NPR

China And Brazil Woo Each Other With Soccer Power

Each year Chinese youth teams send members to a Brazilian academy for 10 months of soccer coupled with regular school lessons, including classes in Portuguese.
Clothes and shoes in the locker room at Desportivo Brasil. Source: Patrícia Monteiro for NPR

A game of soccer is underway beneath a hazy afternoon sun.

At first glance, it looks like any other you might encounter in Brazil, a nation celebrated for its unwavering addiction to this sport.

A group of teenage boys in brightly colored shirts battles for the ball, urged on by a coach who is barking instructions with the ferocity of a drill sergeant.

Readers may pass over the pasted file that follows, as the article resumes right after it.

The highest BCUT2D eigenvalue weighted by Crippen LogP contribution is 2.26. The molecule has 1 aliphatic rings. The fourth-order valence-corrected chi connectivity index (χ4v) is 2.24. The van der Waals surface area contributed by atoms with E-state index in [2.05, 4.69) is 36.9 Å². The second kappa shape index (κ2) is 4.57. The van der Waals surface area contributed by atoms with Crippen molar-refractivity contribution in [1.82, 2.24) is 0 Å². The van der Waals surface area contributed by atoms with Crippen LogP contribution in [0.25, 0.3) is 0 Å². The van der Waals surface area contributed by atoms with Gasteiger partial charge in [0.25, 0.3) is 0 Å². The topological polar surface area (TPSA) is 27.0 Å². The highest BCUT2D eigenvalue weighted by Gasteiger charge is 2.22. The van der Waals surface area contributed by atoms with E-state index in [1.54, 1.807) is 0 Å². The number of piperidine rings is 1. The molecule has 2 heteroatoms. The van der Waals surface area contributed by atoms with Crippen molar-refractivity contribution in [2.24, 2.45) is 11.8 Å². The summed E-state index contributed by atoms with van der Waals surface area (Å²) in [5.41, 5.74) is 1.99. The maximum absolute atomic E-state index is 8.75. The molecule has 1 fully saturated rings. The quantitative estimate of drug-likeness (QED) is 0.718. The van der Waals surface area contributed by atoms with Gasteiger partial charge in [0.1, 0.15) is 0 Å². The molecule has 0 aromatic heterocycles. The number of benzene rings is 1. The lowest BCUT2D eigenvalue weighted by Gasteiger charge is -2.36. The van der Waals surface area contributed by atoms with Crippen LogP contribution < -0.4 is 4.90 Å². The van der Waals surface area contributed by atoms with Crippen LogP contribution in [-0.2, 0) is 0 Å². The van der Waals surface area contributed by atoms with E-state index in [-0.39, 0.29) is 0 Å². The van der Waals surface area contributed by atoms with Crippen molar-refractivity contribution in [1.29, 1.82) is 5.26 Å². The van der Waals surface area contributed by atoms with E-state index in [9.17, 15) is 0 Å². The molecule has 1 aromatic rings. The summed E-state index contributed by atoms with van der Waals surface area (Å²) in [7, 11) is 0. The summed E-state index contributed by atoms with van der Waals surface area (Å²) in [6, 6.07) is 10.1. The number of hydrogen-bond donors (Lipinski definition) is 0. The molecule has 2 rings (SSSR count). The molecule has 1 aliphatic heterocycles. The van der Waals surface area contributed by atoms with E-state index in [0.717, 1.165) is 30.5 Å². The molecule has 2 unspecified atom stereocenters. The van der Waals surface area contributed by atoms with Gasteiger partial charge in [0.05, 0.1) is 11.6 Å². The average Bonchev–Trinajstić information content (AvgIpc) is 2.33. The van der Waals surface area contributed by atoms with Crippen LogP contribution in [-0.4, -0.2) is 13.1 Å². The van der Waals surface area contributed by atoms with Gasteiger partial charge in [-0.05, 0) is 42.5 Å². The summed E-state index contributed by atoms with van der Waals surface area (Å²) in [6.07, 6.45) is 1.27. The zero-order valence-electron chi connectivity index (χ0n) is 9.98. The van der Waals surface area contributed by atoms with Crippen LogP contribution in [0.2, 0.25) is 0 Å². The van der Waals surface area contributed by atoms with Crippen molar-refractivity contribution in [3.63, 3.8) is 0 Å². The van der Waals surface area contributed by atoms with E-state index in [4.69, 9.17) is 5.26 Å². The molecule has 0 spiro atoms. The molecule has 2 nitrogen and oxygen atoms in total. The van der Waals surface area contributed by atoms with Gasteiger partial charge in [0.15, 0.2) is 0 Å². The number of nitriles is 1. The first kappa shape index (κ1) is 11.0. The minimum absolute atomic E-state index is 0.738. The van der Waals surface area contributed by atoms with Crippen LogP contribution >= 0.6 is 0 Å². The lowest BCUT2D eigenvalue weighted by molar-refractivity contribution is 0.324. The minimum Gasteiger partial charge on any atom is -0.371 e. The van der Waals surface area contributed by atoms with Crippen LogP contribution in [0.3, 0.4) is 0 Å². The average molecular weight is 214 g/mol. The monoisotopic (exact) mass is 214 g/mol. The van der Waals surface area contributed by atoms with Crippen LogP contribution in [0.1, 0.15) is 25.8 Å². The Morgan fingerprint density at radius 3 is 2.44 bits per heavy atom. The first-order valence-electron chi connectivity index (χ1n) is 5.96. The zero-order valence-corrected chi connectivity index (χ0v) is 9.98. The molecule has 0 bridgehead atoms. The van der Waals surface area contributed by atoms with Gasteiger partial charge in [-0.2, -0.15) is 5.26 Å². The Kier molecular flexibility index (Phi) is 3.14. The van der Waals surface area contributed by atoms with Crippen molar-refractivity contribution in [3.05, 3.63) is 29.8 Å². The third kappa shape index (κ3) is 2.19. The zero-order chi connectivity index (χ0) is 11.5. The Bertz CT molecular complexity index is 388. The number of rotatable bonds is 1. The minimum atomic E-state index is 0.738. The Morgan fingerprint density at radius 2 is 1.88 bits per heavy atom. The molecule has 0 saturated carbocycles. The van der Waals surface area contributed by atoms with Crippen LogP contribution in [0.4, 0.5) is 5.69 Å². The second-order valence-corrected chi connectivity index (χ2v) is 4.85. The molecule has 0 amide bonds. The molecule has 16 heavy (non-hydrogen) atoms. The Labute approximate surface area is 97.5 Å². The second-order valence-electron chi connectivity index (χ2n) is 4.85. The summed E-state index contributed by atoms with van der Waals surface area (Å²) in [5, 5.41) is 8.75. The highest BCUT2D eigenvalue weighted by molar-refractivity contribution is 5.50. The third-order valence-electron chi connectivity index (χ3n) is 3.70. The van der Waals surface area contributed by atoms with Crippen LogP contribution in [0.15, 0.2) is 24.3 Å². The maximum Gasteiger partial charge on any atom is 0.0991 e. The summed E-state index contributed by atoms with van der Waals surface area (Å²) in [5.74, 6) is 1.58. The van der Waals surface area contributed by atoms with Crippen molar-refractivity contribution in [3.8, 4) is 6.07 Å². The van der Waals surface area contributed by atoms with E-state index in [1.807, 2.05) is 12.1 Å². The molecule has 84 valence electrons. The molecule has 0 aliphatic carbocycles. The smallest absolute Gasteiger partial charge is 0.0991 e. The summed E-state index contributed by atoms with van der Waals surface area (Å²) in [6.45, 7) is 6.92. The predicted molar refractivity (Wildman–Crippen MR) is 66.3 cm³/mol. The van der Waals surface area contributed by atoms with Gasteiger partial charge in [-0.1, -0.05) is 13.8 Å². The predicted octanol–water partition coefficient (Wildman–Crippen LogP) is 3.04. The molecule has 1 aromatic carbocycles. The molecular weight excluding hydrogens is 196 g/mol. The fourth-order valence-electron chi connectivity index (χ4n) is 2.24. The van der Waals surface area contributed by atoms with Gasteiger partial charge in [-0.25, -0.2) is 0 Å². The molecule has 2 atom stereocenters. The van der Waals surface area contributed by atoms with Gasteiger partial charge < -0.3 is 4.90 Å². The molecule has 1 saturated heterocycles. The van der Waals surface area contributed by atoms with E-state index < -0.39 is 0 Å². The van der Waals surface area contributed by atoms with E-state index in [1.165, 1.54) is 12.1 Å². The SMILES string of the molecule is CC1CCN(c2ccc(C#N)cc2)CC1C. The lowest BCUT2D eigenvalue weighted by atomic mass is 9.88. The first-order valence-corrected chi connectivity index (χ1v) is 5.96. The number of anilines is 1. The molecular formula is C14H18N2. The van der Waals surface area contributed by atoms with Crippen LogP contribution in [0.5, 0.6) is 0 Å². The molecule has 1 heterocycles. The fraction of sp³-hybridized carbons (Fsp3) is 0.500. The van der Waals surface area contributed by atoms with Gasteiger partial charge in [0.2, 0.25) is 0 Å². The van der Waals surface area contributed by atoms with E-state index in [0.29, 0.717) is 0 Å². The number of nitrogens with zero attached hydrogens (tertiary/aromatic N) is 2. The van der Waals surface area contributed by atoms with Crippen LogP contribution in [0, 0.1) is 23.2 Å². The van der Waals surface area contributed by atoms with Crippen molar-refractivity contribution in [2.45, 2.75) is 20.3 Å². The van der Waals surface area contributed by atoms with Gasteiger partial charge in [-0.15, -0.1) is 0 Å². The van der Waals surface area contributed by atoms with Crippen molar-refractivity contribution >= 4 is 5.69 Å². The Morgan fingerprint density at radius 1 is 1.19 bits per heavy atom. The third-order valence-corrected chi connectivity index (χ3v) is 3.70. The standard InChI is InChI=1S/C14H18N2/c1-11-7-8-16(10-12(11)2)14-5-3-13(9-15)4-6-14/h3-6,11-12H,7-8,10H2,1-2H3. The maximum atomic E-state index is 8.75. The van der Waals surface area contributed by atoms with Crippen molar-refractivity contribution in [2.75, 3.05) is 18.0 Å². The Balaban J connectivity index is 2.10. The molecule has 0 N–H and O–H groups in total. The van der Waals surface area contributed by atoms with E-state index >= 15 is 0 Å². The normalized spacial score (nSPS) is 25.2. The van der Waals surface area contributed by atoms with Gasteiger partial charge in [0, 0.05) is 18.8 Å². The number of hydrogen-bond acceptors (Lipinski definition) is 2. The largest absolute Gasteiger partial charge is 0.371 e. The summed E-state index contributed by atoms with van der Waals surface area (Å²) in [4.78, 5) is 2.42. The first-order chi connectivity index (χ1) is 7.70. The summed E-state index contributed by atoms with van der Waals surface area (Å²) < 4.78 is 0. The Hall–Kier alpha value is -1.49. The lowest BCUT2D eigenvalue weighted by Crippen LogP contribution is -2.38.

Look again, though, and you soon spot a difference: Not one of these young and skillful players is Brazilian. They are all Chinese.

China is engaged in a massive drive to try to extend its "soft power" across Latin America by investing heavily on multiple fronts, from oil and gas to as Brazilians call it — is part of the mix.

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